Today, London Mayor Boris Johnson asked me via a Tweet to "share my thoughts". Incredible considering Boris thinks the Chinese are incapable of original thought.

MayorOfLondon @MadamMiaow We just unveiled: http://bit.ly/d03oav What do you think? Pls RT and share your thoughts 3:44 PM Mar 31st via txt

I assumed this was a mass mail-out but, no, he really was addressing li'l ol' me. Oh, and nine others. According to a decidedly unimpressed Boriswatch:
... Boris’s newly interactive twitter account sought RTs and opinions on the contraption from the following accounts:
@creativereview
@tate
@designmuseum
@barbicancentre
@southbankcentre
@ICALondon
@RSAEvents
@royalacademy
@MadamMiaow
@culturelabel

Boriswatch then sniffily asks, " ... one left wing blogger and broadcaster (why was she singled out, anyway?)."

Search me, luv.

But gently, mind. Don't take it out on me that you weren't consulted.

Maybe it's because I'm a Londoner, cockles and whelks, jellied eels, trouble and strife. Dunno me Arup from me Ova but I know what I like and I don't think it's the inelegant red tangle designed by computer and not even Kapoor's clever hand. Stick a track on it and turn it into a fairground ride to rival the London Eye and I might be a tad more impressed. Right now I'm hoping a band of scrap merchants cart it off in the night to suffer the same fate as the disappeared Henry Moores.

PS: It appears we'll be able to climb it for spectacular views and there will be a restaurant. If it wasn't for the fact that I'll be seeing environmental damage, Blair's Cash For Influence, slave labour allegations and an obscene level of personal wealth every time I look at the tower, I might even be tempted. As it is, look on my works, ye Mighty, and go somewhere else.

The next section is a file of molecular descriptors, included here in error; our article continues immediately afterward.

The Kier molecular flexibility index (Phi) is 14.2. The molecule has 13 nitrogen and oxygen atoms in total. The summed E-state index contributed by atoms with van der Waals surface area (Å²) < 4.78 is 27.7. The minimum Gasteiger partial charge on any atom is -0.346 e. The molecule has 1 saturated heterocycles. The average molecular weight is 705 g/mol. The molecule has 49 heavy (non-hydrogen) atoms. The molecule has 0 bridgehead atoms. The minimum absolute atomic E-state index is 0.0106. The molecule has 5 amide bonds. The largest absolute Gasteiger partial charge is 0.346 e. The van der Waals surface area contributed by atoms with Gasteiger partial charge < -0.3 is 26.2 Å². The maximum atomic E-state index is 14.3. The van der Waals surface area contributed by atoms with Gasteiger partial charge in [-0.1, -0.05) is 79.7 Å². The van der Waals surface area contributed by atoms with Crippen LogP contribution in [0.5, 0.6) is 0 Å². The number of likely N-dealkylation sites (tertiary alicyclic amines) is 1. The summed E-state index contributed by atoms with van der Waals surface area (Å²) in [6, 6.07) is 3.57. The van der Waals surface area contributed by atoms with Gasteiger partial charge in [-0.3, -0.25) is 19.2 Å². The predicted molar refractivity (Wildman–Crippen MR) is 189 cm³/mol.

Thursday, 1 April 2010

Ricky Martin helps Chinese pirates meet their death


This made me very sad.

Livin' La Vida Loca
Even Chinese pirates fall for Ricky

In honour of Ricky Martin's big announcement this week, we thought we should celebrate with our first three stories on him. This was from February 2000:

"Thirteen Chinese pirates staggered drunkenly to their deaths this week, singing a Ricky Martin song. The gang - convicted of murdering 23 crew members, were taken to the firing squad from a court in Shanwei, China. Before they left for the execution grounds, the prisoners were locked in the court room with relatives, some food and a large amount of rice wine. Half an hour later, they emerged unsteadily into the bright sunlight, red in the face and singing Ricky's 1998 World Cup theme song La Copa De La Vida ("The Cup Of Life"). Yang Jingtao, 25, led the singing, jumping up and down in his chains and singing "Go, go, go! Ole, ole, ole!"

A short time later they were all shot, in the head and the heart, by a firing squad."

From Popbitch

Ricky Martin helps Chinese pirates meet their death


This made me very sad.

Livin' La Vida Loca
Even Chinese pirates fall for Ricky

In honour of Ricky Martin's big announcement this week, we thought we should celebrate with our first three stories on him. This was from February 2000:

"Thirteen Chinese pirates staggered drunkenly to their deaths this week, singing a Ricky Martin song. The gang - convicted of murdering 23 crew members, were taken to the firing squad from a court in Shanwei, China. Before they left for the execution grounds, the prisoners were locked in the court room with relatives, some food and a large amount of rice wine. Half an hour later, they emerged unsteadily into the bright sunlight, red in the face and singing Ricky's 1998 World Cup theme song La Copa De La Vida ("The Cup Of Life"). Yang Jingtao, 25, led the singing, jumping up and down in his chains and singing "Go, go, go! Ole, ole, ole!"

A short time later they were all shot, in the head and the heart, by a firing squad."

From Popbitch